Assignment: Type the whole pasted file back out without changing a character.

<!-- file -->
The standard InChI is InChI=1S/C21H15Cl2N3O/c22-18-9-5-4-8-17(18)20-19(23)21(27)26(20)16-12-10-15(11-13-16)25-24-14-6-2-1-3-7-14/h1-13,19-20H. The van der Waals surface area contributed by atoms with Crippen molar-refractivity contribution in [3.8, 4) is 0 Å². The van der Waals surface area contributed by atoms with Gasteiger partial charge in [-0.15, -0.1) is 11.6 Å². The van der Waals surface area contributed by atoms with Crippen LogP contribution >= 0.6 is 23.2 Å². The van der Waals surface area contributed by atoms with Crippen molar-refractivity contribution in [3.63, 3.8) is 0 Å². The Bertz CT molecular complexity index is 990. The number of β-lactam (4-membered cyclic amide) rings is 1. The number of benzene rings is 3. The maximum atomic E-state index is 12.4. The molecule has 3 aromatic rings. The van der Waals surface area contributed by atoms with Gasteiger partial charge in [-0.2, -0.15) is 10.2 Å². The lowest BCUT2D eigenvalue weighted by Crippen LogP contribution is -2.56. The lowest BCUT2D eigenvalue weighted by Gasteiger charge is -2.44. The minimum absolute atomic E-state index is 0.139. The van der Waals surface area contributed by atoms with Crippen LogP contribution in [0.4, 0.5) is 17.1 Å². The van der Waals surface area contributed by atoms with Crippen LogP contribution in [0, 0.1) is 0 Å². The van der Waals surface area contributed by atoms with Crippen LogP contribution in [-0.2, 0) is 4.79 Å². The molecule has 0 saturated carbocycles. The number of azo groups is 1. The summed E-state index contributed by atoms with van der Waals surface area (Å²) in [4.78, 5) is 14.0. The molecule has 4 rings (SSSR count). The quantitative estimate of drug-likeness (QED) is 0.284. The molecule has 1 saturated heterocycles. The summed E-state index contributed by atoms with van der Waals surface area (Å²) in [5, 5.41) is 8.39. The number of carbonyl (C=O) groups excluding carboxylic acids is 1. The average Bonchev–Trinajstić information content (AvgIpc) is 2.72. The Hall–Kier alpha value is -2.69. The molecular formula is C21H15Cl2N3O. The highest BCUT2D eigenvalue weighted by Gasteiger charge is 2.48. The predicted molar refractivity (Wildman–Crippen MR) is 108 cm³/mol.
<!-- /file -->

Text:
The standard InChI is InChI=1S/C21H15Cl2N3O/c22-18-9-5-4-8-17(18)20-19(23)21(27)26(20)16-12-10-15(11-13-16)25-24-14-6-2-1-3-7-14/h1-13,19-20H. The van der Waals surface area contributed by atoms with Crippen molar-refractivity contribution in [3.8, 4) is 0 Å². The van der Waals surface area contributed by atoms with Gasteiger partial charge in [-0.15, -0.1) is 11.6 Å². The van der Waals surface area contributed by atoms with Crippen LogP contribution >= 0.6 is 23.2 Å². The van der Waals surface area contributed by atoms with Crippen molar-refractivity contribution in [3.63, 3.8) is 0 Å². The Bertz CT molecular complexity index is 990. The number of β-lactam (4-membered cyclic amide) rings is 1. The number of benzene rings is 3. The maximum atomic E-state index is 12.4. The molecule has 3 aromatic rings. The van der Waals surface area contributed by atoms with Gasteiger partial charge in [-0.2, -0.15) is 10.2 Å². The lowest BCUT2D eigenvalue weighted by Crippen LogP contribution is -2.56. The lowest BCUT2D eigenvalue weighted by Gasteiger charge is -2.44. The minimum absolute atomic E-state index is 0.139. The van der Waals surface area contributed by atoms with Crippen LogP contribution in [0.4, 0.5) is 17.1 Å². The van der Waals surface area contributed by atoms with Crippen LogP contribution in [0, 0.1) is 0 Å². The van der Waals surface area contributed by atoms with Crippen LogP contribution in [-0.2, 0) is 4.79 Å². The molecule has 0 saturated carbocycles. The number of azo groups is 1. The summed E-state index contributed by atoms with van der Waals surface area (Å²) in [4.78, 5) is 14.0. The molecule has 4 rings (SSSR count). The quantitative estimate of drug-likeness (QED) is 0.284. The molecule has 1 saturated heterocycles. The summed E-state index contributed by atoms with van der Waals surface area (Å²) in [5, 5.41) is 8.39. The number of carbonyl (C=O) groups excluding carboxylic acids is 1. The average Bonchev–Trinajstić information content (AvgIpc) is 2.72. The Hall–Kier alpha value is -2.69. The molecular formula is C21H15Cl2N3O. The highest BCUT2D eigenvalue weighted by Gasteiger charge is 2.48. The predicted molar refractivity (Wildman–Crippen MR) is 108 cm³/mol.